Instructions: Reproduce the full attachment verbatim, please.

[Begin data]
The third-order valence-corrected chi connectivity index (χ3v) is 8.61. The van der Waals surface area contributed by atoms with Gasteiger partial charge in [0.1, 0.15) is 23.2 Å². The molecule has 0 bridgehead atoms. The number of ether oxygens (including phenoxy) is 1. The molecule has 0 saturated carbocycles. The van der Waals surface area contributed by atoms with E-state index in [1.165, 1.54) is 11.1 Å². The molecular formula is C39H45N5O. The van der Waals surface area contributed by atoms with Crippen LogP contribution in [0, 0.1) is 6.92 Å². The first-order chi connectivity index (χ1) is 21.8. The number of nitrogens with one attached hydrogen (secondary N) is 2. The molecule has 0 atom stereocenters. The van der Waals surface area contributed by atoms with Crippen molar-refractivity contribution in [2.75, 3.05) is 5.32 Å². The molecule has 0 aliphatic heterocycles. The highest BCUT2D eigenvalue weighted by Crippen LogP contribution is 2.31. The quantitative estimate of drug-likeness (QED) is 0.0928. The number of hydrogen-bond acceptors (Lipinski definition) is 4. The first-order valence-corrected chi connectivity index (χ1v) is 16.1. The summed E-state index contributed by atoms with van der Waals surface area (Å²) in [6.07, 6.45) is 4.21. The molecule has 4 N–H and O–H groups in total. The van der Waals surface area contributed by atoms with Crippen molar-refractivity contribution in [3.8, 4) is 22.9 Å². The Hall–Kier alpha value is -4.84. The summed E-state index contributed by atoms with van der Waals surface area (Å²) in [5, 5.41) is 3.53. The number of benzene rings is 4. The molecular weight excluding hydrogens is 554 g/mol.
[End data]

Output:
The third-order valence-corrected chi connectivity index (χ3v) is 8.61. The van der Waals surface area contributed by atoms with Gasteiger partial charge in [0.1, 0.15) is 23.2 Å². The molecule has 0 bridgehead atoms. The number of ether oxygens (including phenoxy) is 1. The molecule has 0 saturated carbocycles. The van der Waals surface area contributed by atoms with E-state index in [1.165, 1.54) is 11.1 Å². The molecular formula is C39H45N5O. The van der Waals surface area contributed by atoms with Crippen LogP contribution in [0, 0.1) is 6.92 Å². The first-order chi connectivity index (χ1) is 21.8. The number of nitrogens with one attached hydrogen (secondary N) is 2. The molecule has 0 atom stereocenters. The van der Waals surface area contributed by atoms with Crippen molar-refractivity contribution in [2.75, 3.05) is 5.32 Å². The molecule has 0 aliphatic heterocycles. The highest BCUT2D eigenvalue weighted by Crippen LogP contribution is 2.31. The quantitative estimate of drug-likeness (QED) is 0.0928. The number of hydrogen-bond acceptors (Lipinski definition) is 4. The first-order valence-corrected chi connectivity index (χ1v) is 16.1. The summed E-state index contributed by atoms with van der Waals surface area (Å²) in [6.07, 6.45) is 4.21. The molecule has 4 N–H and O–H groups in total. The van der Waals surface area contributed by atoms with Crippen molar-refractivity contribution in [3.8, 4) is 22.9 Å². The Hall–Kier alpha value is -4.84. The summed E-state index contributed by atoms with van der Waals surface area (Å²) in [5, 5.41) is 3.53. The number of benzene rings is 4. The molecular weight excluding hydrogens is 554 g/mol.